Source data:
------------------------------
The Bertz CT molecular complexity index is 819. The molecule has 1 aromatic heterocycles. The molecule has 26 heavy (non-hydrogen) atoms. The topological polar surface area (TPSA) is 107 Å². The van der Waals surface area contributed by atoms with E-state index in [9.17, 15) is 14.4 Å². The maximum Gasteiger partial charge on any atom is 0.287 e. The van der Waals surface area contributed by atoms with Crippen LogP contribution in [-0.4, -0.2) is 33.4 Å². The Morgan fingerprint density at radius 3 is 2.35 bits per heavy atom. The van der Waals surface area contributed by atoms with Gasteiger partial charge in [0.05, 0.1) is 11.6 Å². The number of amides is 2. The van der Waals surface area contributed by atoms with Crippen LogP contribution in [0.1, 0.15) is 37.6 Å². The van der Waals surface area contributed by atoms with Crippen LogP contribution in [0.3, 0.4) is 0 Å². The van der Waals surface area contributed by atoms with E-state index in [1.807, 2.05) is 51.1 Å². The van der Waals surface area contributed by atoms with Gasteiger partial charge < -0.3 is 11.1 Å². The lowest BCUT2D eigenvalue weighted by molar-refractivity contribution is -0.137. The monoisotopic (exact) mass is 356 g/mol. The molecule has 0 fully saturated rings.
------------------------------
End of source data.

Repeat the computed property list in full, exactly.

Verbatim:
The Bertz CT molecular complexity index is 819. The molecule has 1 aromatic heterocycles. The molecule has 26 heavy (non-hydrogen) atoms. The topological polar surface area (TPSA) is 107 Å². The van der Waals surface area contributed by atoms with E-state index in [9.17, 15) is 14.4 Å². The maximum Gasteiger partial charge on any atom is 0.287 e. The van der Waals surface area contributed by atoms with Crippen LogP contribution in [-0.4, -0.2) is 33.4 Å². The Morgan fingerprint density at radius 3 is 2.35 bits per heavy atom. The van der Waals surface area contributed by atoms with Gasteiger partial charge in [0.05, 0.1) is 11.6 Å². The number of amides is 2. The van der Waals surface area contributed by atoms with Crippen LogP contribution in [0.1, 0.15) is 37.6 Å². The van der Waals surface area contributed by atoms with Crippen LogP contribution in [0.3, 0.4) is 0 Å². The van der Waals surface area contributed by atoms with E-state index in [1.807, 2.05) is 51.1 Å². The van der Waals surface area contributed by atoms with Gasteiger partial charge < -0.3 is 11.1 Å². The lowest BCUT2D eigenvalue weighted by molar-refractivity contribution is -0.137. The monoisotopic (exact) mass is 356 g/mol. The molecule has 0 fully saturated rings.